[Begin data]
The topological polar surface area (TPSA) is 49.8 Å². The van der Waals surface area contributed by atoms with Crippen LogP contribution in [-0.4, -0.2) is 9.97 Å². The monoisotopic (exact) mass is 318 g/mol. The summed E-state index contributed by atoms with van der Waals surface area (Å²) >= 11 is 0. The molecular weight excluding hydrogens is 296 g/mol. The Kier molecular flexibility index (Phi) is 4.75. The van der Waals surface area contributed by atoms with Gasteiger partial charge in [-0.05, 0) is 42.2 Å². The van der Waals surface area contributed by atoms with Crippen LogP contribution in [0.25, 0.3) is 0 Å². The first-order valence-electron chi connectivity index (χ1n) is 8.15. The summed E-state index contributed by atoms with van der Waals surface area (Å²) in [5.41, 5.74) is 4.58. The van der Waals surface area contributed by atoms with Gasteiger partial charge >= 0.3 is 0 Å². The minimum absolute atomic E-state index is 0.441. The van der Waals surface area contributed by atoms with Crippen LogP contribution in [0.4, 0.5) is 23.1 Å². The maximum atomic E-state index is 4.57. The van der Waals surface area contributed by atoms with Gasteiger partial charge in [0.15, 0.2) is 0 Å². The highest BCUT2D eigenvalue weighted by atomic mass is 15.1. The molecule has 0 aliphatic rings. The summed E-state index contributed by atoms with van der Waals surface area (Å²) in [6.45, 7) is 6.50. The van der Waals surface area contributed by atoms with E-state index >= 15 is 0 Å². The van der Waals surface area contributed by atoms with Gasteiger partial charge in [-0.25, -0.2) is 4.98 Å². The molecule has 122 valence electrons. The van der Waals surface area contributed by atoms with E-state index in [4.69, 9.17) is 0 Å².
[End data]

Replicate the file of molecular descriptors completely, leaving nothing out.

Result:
The topological polar surface area (TPSA) is 49.8 Å². The van der Waals surface area contributed by atoms with Crippen LogP contribution in [-0.4, -0.2) is 9.97 Å². The monoisotopic (exact) mass is 318 g/mol. The summed E-state index contributed by atoms with van der Waals surface area (Å²) >= 11 is 0. The molecular weight excluding hydrogens is 296 g/mol. The Kier molecular flexibility index (Phi) is 4.75. The van der Waals surface area contributed by atoms with Gasteiger partial charge in [-0.05, 0) is 42.2 Å². The van der Waals surface area contributed by atoms with Crippen LogP contribution in [0.25, 0.3) is 0 Å². The first-order valence-electron chi connectivity index (χ1n) is 8.15. The summed E-state index contributed by atoms with van der Waals surface area (Å²) in [5.41, 5.74) is 4.58. The van der Waals surface area contributed by atoms with Gasteiger partial charge >= 0.3 is 0 Å². The minimum absolute atomic E-state index is 0.441. The van der Waals surface area contributed by atoms with Crippen LogP contribution in [0.4, 0.5) is 23.1 Å². The maximum atomic E-state index is 4.57. The van der Waals surface area contributed by atoms with Gasteiger partial charge in [0.15, 0.2) is 0 Å². The highest BCUT2D eigenvalue weighted by atomic mass is 15.1. The molecule has 0 aliphatic rings. The summed E-state index contributed by atoms with van der Waals surface area (Å²) in [6.45, 7) is 6.50. The van der Waals surface area contributed by atoms with E-state index >= 15 is 0 Å². The van der Waals surface area contributed by atoms with Gasteiger partial charge in [-0.25, -0.2) is 4.98 Å². The molecule has 122 valence electrons. The van der Waals surface area contributed by atoms with E-state index in [4.69, 9.17) is 0 Å².